An Arctic Explorer Lends a Helping Hand
His gainful employment kept my father away from home for eight days. Then he would be home for a week. While he was away, I was expected to take charge if need be. Mostly, there was no need, but now and then I was challenged and obliged to respond. Such as the time I went to the North Pole to get a bag of dairy feed and ran out of snow.
We had two cows, one to take up the slack while the other was "dry," and at the moment neither was dry and I had to milk both, morning and evening. Something went awry, and I found the cow-feed bin in our grain box was empty. No problem. Before the J.B. Ham grain store locked up for the night, I would go with our utility hand sled and fetch home another 100-pound bag.
It was winter and still in the days when fallen snow was left for sledding. The automobile, while known and frequently used, was often "put up" for winter. We still had horse-and-sleigh, or horse-and-pung, and we still had clanging sleigh bells on the big traverse runners that did the heavy hauling for the farmers. We were not farmers; we were village folks who kept a cow.
It was a chill winter evening, frosty but not blowing or storming. I fed the hens and our pigs, picked up the day's eggs, and pitched down the hay I'd need for the cows. Bundling up my mackinaw and pulling on my mittens, I picked up the rope of our hand-shark, or sometimes the moose-sled, and I started for the village, a good half-mile away, to get the dairy feed. I dog-trotted, for the sidewalk was covered with snow and it was well trodden. The sled slipped along smoothly behind me, its own momentum doing most of the work. I came quickly to the feed store.
It was not my day. A carload of feed and flour, two days late, had come to town on the afternoon train, and Billy Titcomb, the storekeeper, was expected to unload it at once to save demurrage. But he had only half a crew. I couldn't get near the dairy feed until the space was cleared. The wind had shifted, and a balmy southerly breeze had moved in to "start" the sledding snow on road and sidewalk.
When at last I got a bag of grain tossed on my hand sled, the snow was slush. I started for home, all uphill, pulling against the impossible. I was still a youngster and by no means beefy enough to be pulling on that string.
Our town's most renowned citizen then was Donald B. MacMillan, an arctic explorer and a popular lecturer on the Arctic. He had been with Admiral Robert E. Peary on the expedition that reached the North Pole, and on that occasion had himself been just one day's travel over the Arctic ice from the pole. That was the way the discovery, or perhaps just the reaching, of the pole was planned.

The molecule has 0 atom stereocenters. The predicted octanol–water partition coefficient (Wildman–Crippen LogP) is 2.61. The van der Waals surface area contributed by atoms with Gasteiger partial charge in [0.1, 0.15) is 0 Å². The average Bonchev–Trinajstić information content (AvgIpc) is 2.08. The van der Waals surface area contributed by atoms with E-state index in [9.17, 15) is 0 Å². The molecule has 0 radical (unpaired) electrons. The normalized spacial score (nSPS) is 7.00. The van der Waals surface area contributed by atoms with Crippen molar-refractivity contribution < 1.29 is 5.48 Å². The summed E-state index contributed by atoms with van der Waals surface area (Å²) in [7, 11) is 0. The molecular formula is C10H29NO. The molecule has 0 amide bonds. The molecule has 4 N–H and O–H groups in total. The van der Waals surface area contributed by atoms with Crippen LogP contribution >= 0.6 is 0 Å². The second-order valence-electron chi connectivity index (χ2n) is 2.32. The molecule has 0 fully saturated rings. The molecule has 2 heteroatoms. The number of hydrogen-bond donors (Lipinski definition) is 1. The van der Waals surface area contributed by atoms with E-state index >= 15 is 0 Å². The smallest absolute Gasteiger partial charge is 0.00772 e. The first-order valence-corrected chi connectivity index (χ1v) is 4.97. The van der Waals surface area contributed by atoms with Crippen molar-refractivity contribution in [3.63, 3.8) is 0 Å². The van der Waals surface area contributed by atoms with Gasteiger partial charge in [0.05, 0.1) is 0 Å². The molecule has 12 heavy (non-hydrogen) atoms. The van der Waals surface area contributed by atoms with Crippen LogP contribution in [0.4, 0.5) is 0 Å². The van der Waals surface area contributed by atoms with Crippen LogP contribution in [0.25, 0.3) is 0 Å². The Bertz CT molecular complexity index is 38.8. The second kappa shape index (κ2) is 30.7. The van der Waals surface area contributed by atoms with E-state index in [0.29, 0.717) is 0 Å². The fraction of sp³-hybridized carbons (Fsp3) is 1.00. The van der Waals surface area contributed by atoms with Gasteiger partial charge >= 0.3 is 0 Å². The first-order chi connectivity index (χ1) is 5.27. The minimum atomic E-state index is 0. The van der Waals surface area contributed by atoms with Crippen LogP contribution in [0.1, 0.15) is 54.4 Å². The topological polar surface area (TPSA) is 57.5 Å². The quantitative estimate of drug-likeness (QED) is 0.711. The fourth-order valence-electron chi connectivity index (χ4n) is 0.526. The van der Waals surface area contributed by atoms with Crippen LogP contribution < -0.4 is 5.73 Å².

Peary, with his dog sledges, his supplies, and his company of men, set out on the "dash" to the pole. Each evening, after a day's travel, an igloo was made in which dogs and men spent the night. The next morning all moved along save two men who stayed in the igloo and bided until the expedition should reach the pole and return.
Each night a new igloo was laid up and two men dropped off. Then, upon completing the mission, the expedition returned and each afternoon found a warm igloo and food waiting. The retreat was orderly and comfortable.
Donald B. MacMillan, my townsman and boyhood hero, was one of the two men dropped off on the last night. In his home, where we boys were privileged to visit, I had heard "Capt. Dan," as we called him, tell about that dash and the extreme anxiety that hovered all along that line of igloos as each pair of men waited for the return of the others.
And now, as I tugged and struggled with my grounded sled, Donald B. MacMillan stepped up, reached for a hold on my rope, and said, "I think you need a new dog team!"
I was already well aware that I needed all the help I could get, and in despair was quite ready to tip my bag of grain off and forget about it. I might have, except that my two cows were waiting.
Capt. Dan got me home and with merry banter made light of my chore. He lived at the foot of our street, so it was an errand not far out of his way. I thanked him, and he said, "Forget it! I'm an old hand at sleds!"
I did not dump that bag of grain in the feed chest that evening. That evening I had all I could do to lift my fork at supper. After Capt. Dan left me, I rolled the bag against the barn, cut the string to get enough for my cows, and covered the bag against the weather with a canvas, and left it outdoors until morning. The next morning the street and fields were bare of snow.
Soon after that my father returned from his week's labors and resumed his sway over our household. On Wednesday, having slept off his occupational fatigue, he went to the barber shop to get a haircut. Just ahead of him was Capt. Dan, and just behind him were a half dozen of the town's worthies, with the affairs of civilization under consideration.
As proprietor and moderator, Babe the Barber was adroitly keeping the opinions from flaring up into open carnage, and a good time was being had by all.
It was usual for my father and me to confer briefly about what went on in his absence, if anything, and now I told him I had to go for a bag of dairy ration. He said, "I heard about that; I saw Dan MacMillan at the barber shop. He says you started for the North Pole by sled."
"That's right. We started," I said. "Peary got there ahead of us. We ran out of snow."